The park, especially the main visitor center, is full of Gray Langurs. It is quite interesting to see how much they look like humans. This guy was trying to relax and tried out many positions similar to us.

One of the highlights of the trip was being able to see a bask (group) of crocodiles feasting on a buffalo carcass in the water. They were too far to capture while doing this but these were the participants of this spectacle
Pic by Rajive 

Bee-eaters and deer were quite common as well and we saw plenty of these

Elephants are of course a favourite of any safari trip in Yala and we had our fair share of adventures with them. We had a good sighting of a large bull elephant which is supposedly rare in Yala. We were making our way to another leopard stop, when we saw some vehicles parked on the road and a lot of rustling noise from our left. We stopped for a couple of minutes and out walked a massive elephant with very long tusks. He walked right in front of our vehicle as he crossed the road and made his way in to the thick jungle on the other side

We also witnessed how protective elephants are of their young. We came upon a water hole where a group of  elephants had come to drink. Among them was a very young one, maybe about 3 months or so who seemed to be wanting to get in to the water. The adults of the group were very protective especially when several other jeeps came to look at them. All the little one wanted to do was get in the water and play but the adults kept pushing him between their legs to keep him protected. It was quite a sight. Once they had finished drinking their fill, they left with plenty of protecting adults around the little guy, with one of the elephants turning to give a warning trumpet as if ordering us not to follow them.

We came across another family of elephants which were in the undergrowth. Our presence made the head female nervous and she made a warning charge towards us. We decided not to disturb them further and went on our way.

The best elephant “adventure” of the trip was when Jerome decided to educate our young guide on the “Elephant Graveyard” myth. The myth is that all elephants of a group go to one particular place near a water hole to die because of sentimental reasons. This is not the case – as explained by Jerome, when an elephant becomes old, he finds it harder and harder to find food which he can chew on. So he makes his way to river banks where the plants are more succulent and easier to eat. At this point, since the elephant does not travel much due to its ill health, he dies around the same area. As time goes on, other elephants do the same thing and try to find areas where there is food which is easier to eat. They are eventually led to the same place and they too pass away in that area. So it is not a matter of these elephants finding a place to die – it’s a case of them finding food and dying due to old age. Of course, Damith couldn’t keep his mouth shut while Jerome was narrating this in all seriousness and he made a joke that Jerome should tell the story properly. This angered Jerome and led to an argument. Damith as usual had to  listen to a lot of harsh words.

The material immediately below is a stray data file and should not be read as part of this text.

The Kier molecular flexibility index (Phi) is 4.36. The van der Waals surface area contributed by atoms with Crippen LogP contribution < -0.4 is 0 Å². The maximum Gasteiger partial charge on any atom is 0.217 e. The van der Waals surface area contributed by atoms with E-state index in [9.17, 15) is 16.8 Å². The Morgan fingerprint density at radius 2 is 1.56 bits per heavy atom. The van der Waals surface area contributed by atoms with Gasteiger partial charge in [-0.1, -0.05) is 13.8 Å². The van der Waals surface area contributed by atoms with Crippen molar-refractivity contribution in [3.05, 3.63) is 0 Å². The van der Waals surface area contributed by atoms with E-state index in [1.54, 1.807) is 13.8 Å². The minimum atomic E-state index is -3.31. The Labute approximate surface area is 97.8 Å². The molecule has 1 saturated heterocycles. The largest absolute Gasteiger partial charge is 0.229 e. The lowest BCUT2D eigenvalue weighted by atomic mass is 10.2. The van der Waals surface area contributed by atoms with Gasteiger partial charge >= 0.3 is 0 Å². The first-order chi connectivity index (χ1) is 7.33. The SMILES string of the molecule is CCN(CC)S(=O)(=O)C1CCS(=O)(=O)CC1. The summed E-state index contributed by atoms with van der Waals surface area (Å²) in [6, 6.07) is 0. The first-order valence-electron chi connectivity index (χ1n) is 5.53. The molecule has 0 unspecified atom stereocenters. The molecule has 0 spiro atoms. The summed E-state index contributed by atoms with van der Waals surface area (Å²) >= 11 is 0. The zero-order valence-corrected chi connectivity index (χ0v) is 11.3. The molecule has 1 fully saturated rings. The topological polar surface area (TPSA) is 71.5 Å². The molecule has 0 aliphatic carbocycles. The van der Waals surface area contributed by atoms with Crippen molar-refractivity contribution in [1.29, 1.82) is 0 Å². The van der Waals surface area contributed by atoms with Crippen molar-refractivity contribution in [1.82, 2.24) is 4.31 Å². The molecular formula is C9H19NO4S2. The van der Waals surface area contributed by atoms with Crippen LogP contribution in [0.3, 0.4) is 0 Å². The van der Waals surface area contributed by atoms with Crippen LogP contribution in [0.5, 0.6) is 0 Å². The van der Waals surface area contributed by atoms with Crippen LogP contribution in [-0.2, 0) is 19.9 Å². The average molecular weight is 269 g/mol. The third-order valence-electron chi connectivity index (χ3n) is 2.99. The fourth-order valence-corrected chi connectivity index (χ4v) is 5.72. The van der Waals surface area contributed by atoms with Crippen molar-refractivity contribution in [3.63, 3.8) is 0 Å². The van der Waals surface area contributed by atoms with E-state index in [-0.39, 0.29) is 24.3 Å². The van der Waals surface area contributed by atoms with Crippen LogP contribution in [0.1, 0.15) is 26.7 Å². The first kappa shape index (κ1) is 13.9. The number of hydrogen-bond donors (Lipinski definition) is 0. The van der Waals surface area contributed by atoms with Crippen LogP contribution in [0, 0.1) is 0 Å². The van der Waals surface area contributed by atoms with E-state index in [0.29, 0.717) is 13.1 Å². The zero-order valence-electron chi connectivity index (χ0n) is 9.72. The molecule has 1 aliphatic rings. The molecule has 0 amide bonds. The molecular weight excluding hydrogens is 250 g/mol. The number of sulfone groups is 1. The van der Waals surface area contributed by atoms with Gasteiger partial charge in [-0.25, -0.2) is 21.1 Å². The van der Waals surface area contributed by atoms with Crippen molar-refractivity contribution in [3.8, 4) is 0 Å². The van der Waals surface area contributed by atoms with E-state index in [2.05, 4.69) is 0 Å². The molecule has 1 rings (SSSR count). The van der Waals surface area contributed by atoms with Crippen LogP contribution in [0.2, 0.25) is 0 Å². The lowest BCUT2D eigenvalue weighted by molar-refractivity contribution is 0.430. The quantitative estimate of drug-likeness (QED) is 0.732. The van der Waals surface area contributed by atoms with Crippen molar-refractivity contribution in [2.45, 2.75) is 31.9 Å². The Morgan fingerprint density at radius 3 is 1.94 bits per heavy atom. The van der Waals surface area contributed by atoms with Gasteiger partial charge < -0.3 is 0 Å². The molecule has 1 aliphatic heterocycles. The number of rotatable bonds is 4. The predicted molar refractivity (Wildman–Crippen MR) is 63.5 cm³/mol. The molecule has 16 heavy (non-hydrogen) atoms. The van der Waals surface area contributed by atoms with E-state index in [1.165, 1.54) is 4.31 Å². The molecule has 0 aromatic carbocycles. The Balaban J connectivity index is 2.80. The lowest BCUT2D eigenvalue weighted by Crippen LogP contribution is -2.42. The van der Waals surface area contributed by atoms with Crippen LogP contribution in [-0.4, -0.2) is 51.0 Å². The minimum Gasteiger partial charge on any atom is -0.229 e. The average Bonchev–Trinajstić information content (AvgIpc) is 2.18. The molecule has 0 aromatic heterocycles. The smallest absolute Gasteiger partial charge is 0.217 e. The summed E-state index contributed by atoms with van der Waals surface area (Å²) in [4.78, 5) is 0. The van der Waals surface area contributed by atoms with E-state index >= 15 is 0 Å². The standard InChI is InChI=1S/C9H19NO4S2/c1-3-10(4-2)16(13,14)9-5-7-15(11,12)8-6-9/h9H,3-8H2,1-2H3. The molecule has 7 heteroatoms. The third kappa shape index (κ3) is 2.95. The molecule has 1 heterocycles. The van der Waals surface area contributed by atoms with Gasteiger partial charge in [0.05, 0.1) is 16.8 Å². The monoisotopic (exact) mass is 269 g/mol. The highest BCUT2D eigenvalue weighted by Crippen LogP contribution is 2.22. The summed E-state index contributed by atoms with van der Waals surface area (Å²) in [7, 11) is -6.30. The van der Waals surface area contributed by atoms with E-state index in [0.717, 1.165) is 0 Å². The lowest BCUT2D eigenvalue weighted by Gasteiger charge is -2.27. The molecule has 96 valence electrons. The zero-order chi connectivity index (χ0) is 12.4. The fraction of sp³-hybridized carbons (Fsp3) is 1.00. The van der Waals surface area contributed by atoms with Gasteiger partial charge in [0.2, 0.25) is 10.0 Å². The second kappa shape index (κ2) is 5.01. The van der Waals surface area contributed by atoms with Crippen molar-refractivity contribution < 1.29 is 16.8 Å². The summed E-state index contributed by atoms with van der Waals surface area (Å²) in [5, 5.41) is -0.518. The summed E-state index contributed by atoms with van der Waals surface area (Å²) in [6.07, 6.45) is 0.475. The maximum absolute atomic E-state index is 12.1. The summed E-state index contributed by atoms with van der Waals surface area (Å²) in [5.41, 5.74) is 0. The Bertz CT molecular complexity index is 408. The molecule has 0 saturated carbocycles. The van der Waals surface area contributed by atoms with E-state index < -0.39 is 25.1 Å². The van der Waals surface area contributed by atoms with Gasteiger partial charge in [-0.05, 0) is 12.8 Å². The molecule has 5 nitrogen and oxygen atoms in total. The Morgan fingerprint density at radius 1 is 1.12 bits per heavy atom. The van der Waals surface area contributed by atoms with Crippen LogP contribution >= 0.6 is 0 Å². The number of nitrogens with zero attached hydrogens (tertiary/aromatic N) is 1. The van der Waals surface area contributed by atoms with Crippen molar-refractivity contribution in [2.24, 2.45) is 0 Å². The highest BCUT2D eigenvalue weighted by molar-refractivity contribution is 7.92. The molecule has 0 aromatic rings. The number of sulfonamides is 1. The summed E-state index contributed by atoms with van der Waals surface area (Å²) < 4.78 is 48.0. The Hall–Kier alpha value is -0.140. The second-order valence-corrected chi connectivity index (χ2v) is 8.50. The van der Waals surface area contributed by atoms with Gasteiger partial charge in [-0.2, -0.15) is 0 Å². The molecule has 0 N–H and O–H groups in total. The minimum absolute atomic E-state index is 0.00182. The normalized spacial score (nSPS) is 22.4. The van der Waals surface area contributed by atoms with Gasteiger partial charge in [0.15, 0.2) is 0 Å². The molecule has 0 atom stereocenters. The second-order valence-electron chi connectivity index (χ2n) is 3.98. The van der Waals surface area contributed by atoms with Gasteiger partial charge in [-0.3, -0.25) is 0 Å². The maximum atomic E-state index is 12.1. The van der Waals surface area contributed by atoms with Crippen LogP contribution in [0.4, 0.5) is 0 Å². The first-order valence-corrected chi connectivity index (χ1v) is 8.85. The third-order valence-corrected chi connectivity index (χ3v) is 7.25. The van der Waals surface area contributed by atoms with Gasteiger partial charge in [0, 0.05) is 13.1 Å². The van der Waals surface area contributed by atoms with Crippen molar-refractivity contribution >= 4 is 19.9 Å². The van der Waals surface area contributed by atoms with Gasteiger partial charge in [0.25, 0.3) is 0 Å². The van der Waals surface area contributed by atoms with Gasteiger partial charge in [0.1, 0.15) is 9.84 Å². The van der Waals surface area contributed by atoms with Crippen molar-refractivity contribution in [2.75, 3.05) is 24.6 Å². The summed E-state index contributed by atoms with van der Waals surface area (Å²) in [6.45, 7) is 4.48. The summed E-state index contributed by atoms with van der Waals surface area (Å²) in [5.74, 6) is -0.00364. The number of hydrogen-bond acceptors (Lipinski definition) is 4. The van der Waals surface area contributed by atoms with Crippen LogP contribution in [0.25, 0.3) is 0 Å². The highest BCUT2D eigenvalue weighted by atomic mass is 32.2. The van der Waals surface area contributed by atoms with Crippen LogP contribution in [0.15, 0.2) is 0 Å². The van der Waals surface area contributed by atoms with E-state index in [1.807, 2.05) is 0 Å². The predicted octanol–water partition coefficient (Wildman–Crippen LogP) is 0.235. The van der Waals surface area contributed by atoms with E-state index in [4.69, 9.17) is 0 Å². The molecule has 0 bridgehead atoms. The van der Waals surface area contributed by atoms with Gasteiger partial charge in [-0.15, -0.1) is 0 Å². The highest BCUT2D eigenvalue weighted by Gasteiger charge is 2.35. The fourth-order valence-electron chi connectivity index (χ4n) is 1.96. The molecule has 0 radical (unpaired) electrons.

We were also amazed by the vehicles that came to Yala - one of which was a huge, old TATA bus full of people. They complained about not seeing a single animal and this did not surprise us the animals would have run away from the park itself with all the noise the bus and the crowd in it were making. Jerome narrated the funny story of how one group which had come to Yala in a bus had stopped off in the middle of the park to plant wickets and play a game of cricket - this was right in the middle of area where wild elephants and leopards roam :D 

The jeep all dusty and dirty, working its way across the rocks

The "kolla" Jerome - looking quite "elegant" 

Rajive - the "normal" one of the group

I got some very funny shots of Damith bathing in his underwear - unfortunately he found out about them and was rude enough to delete them from the camera. As revenge, I am not including any of his shots here :D

This is a huge rock that we saw near the beach area 

A Ruddy Mongoose drinking at the waterhole 

Found a great spot for dragonflies near the lunch area - but unfortunately, even though I had the necessary patience to photograph them, I was constantly disturbed by the impatience of the others in the group who were keen to move on 

A Serpent Eagle - I tracked this guy to another tree which gave me a clear shot but just as soon as I had set the camera and was about to press the shutter button he flew off 

Crocodile lunch? Not really - the heron is actually a bit further away from the croc. It looks like they are very close here because of the forced perspective

And finally, a very rare sighting of the endemic Sri Lankan River Hippopotamus :D

All these shots and a few more can be found in this album
Another funny story towards the end of the trip was when I our wildlife expert and tracker was unable to "track" the route back to his own house and we had to find it for him 

Overall a fun trip even though it had its moments!